My mother, my Marshal


Bassmaster Marshal

Kelley Jaye catches a 7-pounder during the A.R.E. Truck Caps Bassmaster Elite at Toledo Bend

I would like to start off by saying I am not a writer or journalist so bear with me. I am a husband, father, small business owner and a fisherman. As I sit here reflecting on the past seven days, I wanted to share this with my B.A.S.S. family.

After two long, windy, rough practice days last week on Toledo Bend, I laid passed out asleep in my cabin Tuesday night when someone knocked on my door. I will never forget that night. It was my wife, Cheryl on a landline phone the cabins manager brought to me. I had no cell service all week except around the weigh-in site. Cheryl, crying on the other end, told me my mother had passed away an hour ago. Shocked, I couldn't even cry because it was just unbelievable. The single mother who raised two boys on a 60-acre farm in Reeltown, Alabama had given up in her fight with pneumonia.

She was the strongest woman I have ever seen. I asked Cheryl to tell Michael (My stepfather of 16 years) I would fly home in the morning. As it slowly sank in what had just happened, I cried myself to sleep. I woke up Wednesday morning and drove towards the boat ramp to get cell service so I could call and find out the arrangements. Cheryl informed me we had family that would be there Saturday and the visitation would be Sunday and the funeral would be Monday. So this is where the toughest decision I have ever made comes in. Knowing my mother would want me to stay and fish what days I could, I sat around all day the last practice day deciding on what I should do. My heart was not in the tournament any longer and I decided to talk to Tournament Director Trip Weldon and let him know that I would be at the Thursday blast off but might not fish.

I got up the next morning and cried like a baby all the way to the boat ramp. When I got my boat in the water, Mark Menendez pulled over beside me and talked with me. He said he understood what I was going through as he went through it with his wife Donna. He told me my mother would want me to be there and then said this, "Something will happen today and you will realize your mother was with you." I choked up again, sat back in my seat and waited for my number to be called.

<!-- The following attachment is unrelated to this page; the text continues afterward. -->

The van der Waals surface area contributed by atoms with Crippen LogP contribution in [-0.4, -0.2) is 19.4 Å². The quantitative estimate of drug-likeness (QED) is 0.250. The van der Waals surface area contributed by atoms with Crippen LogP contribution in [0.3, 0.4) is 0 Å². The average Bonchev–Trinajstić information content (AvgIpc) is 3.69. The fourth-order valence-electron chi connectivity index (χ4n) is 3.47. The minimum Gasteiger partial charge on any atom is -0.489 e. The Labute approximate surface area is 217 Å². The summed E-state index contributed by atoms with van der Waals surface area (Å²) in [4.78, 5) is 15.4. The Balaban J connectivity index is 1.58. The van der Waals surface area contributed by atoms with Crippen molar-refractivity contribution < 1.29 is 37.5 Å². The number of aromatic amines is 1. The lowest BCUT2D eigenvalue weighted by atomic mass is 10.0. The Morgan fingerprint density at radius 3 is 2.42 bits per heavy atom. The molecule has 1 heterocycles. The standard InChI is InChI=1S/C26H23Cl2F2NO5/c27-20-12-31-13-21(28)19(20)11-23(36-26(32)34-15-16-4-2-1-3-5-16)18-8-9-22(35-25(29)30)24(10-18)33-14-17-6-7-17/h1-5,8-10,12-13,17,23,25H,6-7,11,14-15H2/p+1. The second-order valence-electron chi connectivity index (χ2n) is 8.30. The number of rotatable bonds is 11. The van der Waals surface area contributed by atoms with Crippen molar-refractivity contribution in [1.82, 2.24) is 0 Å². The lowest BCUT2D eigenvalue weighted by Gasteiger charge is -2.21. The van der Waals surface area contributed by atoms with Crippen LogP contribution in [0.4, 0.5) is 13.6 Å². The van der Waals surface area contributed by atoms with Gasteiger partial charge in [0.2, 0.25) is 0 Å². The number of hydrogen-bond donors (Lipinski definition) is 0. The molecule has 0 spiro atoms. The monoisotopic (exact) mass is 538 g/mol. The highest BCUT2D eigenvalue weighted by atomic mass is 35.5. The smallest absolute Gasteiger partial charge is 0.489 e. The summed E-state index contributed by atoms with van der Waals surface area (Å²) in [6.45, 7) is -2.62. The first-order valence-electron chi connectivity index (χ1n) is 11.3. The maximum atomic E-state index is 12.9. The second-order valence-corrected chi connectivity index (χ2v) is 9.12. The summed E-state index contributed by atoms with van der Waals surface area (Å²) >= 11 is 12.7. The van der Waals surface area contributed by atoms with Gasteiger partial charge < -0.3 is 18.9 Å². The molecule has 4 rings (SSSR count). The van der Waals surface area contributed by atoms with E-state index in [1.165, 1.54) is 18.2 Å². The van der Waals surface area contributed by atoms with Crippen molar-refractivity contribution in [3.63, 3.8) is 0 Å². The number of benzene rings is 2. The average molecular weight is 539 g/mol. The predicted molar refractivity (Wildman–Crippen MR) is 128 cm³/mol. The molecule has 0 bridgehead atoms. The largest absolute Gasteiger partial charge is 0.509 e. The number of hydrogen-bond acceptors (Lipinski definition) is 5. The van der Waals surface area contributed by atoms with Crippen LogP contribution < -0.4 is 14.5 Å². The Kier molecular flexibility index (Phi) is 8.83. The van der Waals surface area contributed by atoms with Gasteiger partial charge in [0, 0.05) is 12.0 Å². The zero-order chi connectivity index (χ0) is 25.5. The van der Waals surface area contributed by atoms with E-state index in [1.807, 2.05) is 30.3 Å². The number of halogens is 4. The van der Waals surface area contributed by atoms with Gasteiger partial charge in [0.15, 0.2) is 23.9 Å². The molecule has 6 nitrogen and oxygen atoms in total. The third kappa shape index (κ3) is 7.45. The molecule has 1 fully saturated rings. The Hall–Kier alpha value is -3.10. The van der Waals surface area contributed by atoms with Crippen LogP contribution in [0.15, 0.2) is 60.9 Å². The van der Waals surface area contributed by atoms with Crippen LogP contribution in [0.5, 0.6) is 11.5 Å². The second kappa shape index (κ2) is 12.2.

After fishing all day with only a small limit, I began questioning myself why I was still there. Ready to call it quits, I pulled up to a point where I caught a few non-keepers in practice. On my first cast to the point, I hook into the largest fish I have caught in an Elite tournament – a 7-pound 14-ounce monster. When I got the big fish in the boat I knew then, Mark was right, something would happen. I looked up and thanked the Lord. Then I thanked my Mom. I knew at that moment I made the right decision and she would be my Marshal the rest of my career. I went on to finish 30th in the Toledo Bend tournament. I want to thank all the B.A.S.S. staff and my fellow Elite anglers for the tremendous amount of prayers, love and compassion they gave me and my family last week during this difficult time. It will, like my mother, forever be remembered.